Terry P. Mitchell’s upcoming children’s book, City We Built: Black Leaders of Austin, highlights Austin’s historic Black leaders to inspire the next generation.

Willie Mae Kirk

By Bella Larralde, Illustrations by Sadé Lawson

Releasing her first children’s book, City We Built: Black Leaders of Austin, activist and new author Terry Mitchell decided to give the audience a chance to immerse themselves in the history of Austin’s African American culture. The inspiration came from Black Leaders Collective, a nonprofit made up of about 100 Black leaders focusing on fixing prevalent issues within Black and Brown communities and assisting with fair housing, health, education and economic and workforce development.

The birth of her daughter combined with her activism inspired Mitchell to focus her book on Austin’s youth. Reading to her daughter, Mitchell became fascinated by children’s books like Little Leaders and others, sparking the idea to give writing her own children’s book a shot, but on a local level. Including 26 Black leaders from around Austin, with a variety of backgrounds, and around three years of processing, the book is set for release on April 15.

Why do you think this book is important now?

Because of history, Black history is being scrutinized and even villainized. I think it is important to remember our past and for us to know how to move forward into our future. When you know those who come before you, it makes it easier for you to set an agenda for what is to come. I think the representation is important. All children, especially children of color, need to see themselves as history makers, game changers and trailblazers. When you look at those who look like you and have already done it, it empowers you and inspires you to continue to do the work from that space of excellence. More specifically here in Austin, the Black demographic is declining. So we must remember those who have built this city and come before us. They must be honored and recognized.

What do you hope the impact of this book will be in the future?

I hope that we see a surge of Black and Brown authors who tell our stories and archive our history. Black and Brown history is American history. The parts that we play to lift this country are being shunned and washed away by different lenses that are not our own. I think it is important that we appreciate and recognize those who have come before us. Those who have done the work and those who have paved the way.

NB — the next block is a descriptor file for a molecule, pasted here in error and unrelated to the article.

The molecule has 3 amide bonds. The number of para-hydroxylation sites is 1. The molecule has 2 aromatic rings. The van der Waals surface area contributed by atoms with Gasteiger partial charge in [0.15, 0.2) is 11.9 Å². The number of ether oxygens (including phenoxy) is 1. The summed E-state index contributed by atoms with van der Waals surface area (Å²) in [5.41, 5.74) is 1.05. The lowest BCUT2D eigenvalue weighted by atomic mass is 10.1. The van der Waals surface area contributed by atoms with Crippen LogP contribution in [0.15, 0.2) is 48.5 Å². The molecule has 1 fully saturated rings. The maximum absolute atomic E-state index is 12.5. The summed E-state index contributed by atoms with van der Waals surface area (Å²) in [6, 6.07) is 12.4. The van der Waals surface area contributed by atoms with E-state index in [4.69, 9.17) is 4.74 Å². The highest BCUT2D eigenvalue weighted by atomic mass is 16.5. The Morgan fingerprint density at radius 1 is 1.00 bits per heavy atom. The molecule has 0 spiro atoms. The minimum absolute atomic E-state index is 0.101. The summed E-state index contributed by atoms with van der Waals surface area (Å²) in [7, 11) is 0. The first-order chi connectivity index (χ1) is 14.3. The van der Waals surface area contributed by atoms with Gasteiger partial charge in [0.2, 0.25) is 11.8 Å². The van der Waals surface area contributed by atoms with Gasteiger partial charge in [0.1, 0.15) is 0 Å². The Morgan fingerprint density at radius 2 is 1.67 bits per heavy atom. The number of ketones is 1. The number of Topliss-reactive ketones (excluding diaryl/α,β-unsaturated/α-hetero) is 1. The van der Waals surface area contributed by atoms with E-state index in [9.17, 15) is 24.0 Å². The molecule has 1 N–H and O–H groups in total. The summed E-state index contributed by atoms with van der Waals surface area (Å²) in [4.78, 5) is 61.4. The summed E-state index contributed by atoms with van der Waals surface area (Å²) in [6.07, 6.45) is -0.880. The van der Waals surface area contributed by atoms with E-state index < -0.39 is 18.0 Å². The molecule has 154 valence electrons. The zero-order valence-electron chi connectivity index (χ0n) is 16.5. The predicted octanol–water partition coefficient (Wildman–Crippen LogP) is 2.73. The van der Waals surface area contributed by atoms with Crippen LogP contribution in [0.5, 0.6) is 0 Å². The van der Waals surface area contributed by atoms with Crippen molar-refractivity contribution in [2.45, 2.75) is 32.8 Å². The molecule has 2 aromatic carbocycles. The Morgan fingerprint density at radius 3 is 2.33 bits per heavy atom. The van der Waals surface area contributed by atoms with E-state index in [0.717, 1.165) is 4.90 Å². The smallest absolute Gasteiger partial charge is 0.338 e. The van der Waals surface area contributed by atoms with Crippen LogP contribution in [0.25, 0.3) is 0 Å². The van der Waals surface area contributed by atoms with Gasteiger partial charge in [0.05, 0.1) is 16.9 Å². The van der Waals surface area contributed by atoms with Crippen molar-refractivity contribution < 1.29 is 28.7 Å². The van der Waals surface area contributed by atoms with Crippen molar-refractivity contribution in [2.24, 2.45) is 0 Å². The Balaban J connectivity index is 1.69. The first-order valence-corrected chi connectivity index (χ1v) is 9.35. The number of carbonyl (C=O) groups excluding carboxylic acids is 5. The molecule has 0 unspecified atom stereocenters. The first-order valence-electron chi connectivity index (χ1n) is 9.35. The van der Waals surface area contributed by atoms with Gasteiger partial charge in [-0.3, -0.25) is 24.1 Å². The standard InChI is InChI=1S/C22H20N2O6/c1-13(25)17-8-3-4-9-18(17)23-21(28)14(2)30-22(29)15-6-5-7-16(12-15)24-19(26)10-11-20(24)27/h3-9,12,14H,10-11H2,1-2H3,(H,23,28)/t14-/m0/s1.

We are folk tellers and storytellers, but unfortunately, there are gaps. If you are only telling it through word of mouth, gaps appear in the stories, which causes gaps in the generations of youth learning these stories. So doing this work in book form, written form, ensures that it is here to live forever. The generations to come have a blueprint and a marker to move forward and continue reconstructing inequitable systems and making a way for all of us to live a decent quality of life.

Who was involved in the creation of this book?

The Black Leaders Collective produced this book, which is made up of more than 100 Black leaders who came together to work on quality-of-life issues and how to set a path forward for seven generations. We partnered directly with the George Washington Carver Museum Cultural and Genealogy Center, who did the research, archiving and fact checking. I am grateful for them and my co-author Carre Adams, who is the director at the Carver; our illustrator, who is a visual artist and muralist throughout the country, Sadé Lawson; and lastly our publisher, Arcadia Publishing. The honorable mention is my daughter Elle Mitchell, who has been the inspiration of the book.

The City We Built Reading!

On April 13 at 4 p.m., join us for a reading and signing of The City We Built, celebrating historic Black leaders of Austin. Illustrator and renowned visual artist Sadé Lawson will accompany the event with a live painting based on audience participation. Visit Eventbrite to RSVP. While the event is free for everyone, RSVPs are appreciated. Order your copy now!



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